I live in Los Angeles and it’s unfortunate, but true, that the brown cloud of smog hanging over our city is as much an icon of LA as the Hollywood hills. My morning bike commute is spent sucking on the tailpipes of my fellow Angelenos, and it turns out this doesn’t just make me cranky. A recent article published in Neurotoxicology suggests that those of us who live in urban environments are much more likely to experience cognitive decline with age. The culprit? Air pollution.
While air pollution is generally thought of as a modern problem, humans have evolved to handle polluted air from sources such as forest fires and volcanic eruptions. Coughing removes large particles from the lung, while macrophages, a type of immune cell, are responsible for engulfing and degrading small particles. However, some particles are so small that they can penetrate the lung wall, and gaseous forms of air pollution, such as ozone, easily cross the lung wall just like oxygen or carbon dioxide.
The brain is connected to the vascular system, so toxins able to penetrate the lung wall end up in the blood, having potential access to brain tissue. Due to the immense importance of the brain, the body has developed a unique way of protecting it from toxins: the blood brain barrier (BBB). The BBB acts as a checkpoint for the brain; anything that enters the brain cavity must pass through the BBB first and, in general, the BBB does an excellent job.
In order for any component of air pollution to access the brain it must pass through the BBB. It can do this by either by being so small it goes undetected or by mimicking a ‘safe’ chemical that the BBB normally allows to pass through. Additionally, the integrity of the BBB can be compromised by toxin exposure or even aging itself, which in turn allows more potential toxins to access the brain. For instance, one study in mice demonstrated that prolonged exposure to air pollution can cause a decrease in tight junction proteins that hold cells of the BBB tightly together and increases in ‘matrix metalloproteinases,’ which are able to breakdown the exterior of the cell. This effectively causes a breach in the BBB, shaking the security system of the brain and thereby allowing previously unauthorized molecules to enter the brain milieu.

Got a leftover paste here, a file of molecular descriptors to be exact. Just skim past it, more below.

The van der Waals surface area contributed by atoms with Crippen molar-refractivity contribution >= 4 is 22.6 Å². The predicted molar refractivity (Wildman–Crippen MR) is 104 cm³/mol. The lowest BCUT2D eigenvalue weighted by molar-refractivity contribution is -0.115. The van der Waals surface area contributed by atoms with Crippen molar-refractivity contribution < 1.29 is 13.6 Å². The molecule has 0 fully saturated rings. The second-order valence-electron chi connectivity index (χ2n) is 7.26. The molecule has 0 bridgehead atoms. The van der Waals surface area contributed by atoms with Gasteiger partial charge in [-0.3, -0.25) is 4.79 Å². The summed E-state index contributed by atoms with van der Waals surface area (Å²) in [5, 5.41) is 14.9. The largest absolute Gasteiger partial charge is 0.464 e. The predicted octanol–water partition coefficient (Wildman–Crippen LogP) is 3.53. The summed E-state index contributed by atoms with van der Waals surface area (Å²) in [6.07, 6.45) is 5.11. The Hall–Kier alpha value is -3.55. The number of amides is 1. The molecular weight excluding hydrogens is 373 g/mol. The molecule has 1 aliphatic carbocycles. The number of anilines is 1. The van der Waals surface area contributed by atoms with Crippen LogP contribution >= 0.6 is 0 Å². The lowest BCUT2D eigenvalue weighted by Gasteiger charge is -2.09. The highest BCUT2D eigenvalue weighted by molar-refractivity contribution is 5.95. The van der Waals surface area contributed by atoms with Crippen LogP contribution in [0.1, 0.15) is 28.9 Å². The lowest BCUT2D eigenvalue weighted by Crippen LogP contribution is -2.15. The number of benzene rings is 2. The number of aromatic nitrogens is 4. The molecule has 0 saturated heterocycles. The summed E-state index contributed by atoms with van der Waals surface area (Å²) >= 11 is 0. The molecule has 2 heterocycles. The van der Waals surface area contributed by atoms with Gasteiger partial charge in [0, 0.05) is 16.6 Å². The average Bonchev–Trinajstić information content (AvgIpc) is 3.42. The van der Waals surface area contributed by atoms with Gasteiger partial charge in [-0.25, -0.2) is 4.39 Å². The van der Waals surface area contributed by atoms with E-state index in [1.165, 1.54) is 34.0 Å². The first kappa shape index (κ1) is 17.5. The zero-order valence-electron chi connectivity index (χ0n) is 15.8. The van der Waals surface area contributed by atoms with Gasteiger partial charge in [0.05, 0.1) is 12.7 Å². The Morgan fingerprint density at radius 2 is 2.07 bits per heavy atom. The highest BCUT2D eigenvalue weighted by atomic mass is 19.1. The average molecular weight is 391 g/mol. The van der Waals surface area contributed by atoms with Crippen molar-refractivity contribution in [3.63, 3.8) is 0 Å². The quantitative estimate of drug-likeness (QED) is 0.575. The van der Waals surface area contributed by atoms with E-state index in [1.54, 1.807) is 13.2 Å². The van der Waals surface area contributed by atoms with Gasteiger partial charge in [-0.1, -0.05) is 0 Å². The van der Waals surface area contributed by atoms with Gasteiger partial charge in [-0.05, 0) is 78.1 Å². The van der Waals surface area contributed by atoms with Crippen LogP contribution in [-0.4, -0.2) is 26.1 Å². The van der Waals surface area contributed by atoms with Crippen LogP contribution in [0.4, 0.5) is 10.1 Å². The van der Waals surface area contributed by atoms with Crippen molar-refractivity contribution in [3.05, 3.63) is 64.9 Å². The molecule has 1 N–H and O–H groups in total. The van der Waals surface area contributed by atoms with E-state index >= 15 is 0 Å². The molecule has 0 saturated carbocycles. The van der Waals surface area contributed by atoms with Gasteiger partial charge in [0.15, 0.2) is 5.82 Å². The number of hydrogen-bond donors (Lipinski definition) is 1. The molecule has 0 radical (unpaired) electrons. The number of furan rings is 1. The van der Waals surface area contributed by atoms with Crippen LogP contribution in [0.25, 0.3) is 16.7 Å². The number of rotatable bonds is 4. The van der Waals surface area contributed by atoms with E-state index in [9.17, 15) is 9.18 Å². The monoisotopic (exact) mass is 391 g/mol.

The recent article by Gatto et al. in Neurotoxicology focuses on how three particular components of air pollution, ozone, nitrous dioxide and PM2.5 (particulate matter with a diameter of less than 2.5 microns), may be linked to cognitive decline. The ability of some of these chemicals to create free radicals and activate inflammatory pathways may explain their link to decreased brain functioning. Alternatively, air pollution could damage the brain indirectly. For instance, it is well documented that air pollution can lead to an increase in heart attacks and the clogging of heart arteries (atherosclerosis). If the heart valves are clogged and cannot pump as much blood, then the brain could suffer from reduced oxygenation (oxidative stress), which could in turn lead to poor cellular function and/or death.
In summary, growing evidence in animal models and now in human epidemiological studies suggests that prolonged exposure to certain air pollution components may lead to cognitive decline. While the molecular mechanisms behind this link are still unclear, it is likely that oxidative stress and inflammation play a key role in causing the brain cell dysfunction and/or death responsible for cognitive deficits.
Escrito por Ciara Martin.
Gatto N.M., Henderson V.W., Hodis H.N., St. John J.A., Lurmann F., Chen J.C. & Mack W.J. (2014). Components of air pollution and cognitive function in middle-aged and older adults in Los Angeles, NeuroToxicology, 40 1-7. DOI: 10.1016/j.neuro.2013.09.004
Oppenheim H.A., Lucero J., Guyot A.C., Herbert L.M., McDonald J.D., Mabondzo A. & Lund A.K. (2013). Exposure to vehicle emissions results in altered blood brain barrier permeability and expression of matrix metalloproteinases and tight junction proteins in mice, Particle and Fibre Toxicology, 10 (1) 62. DOI: 10.1186/1743-8977-10-62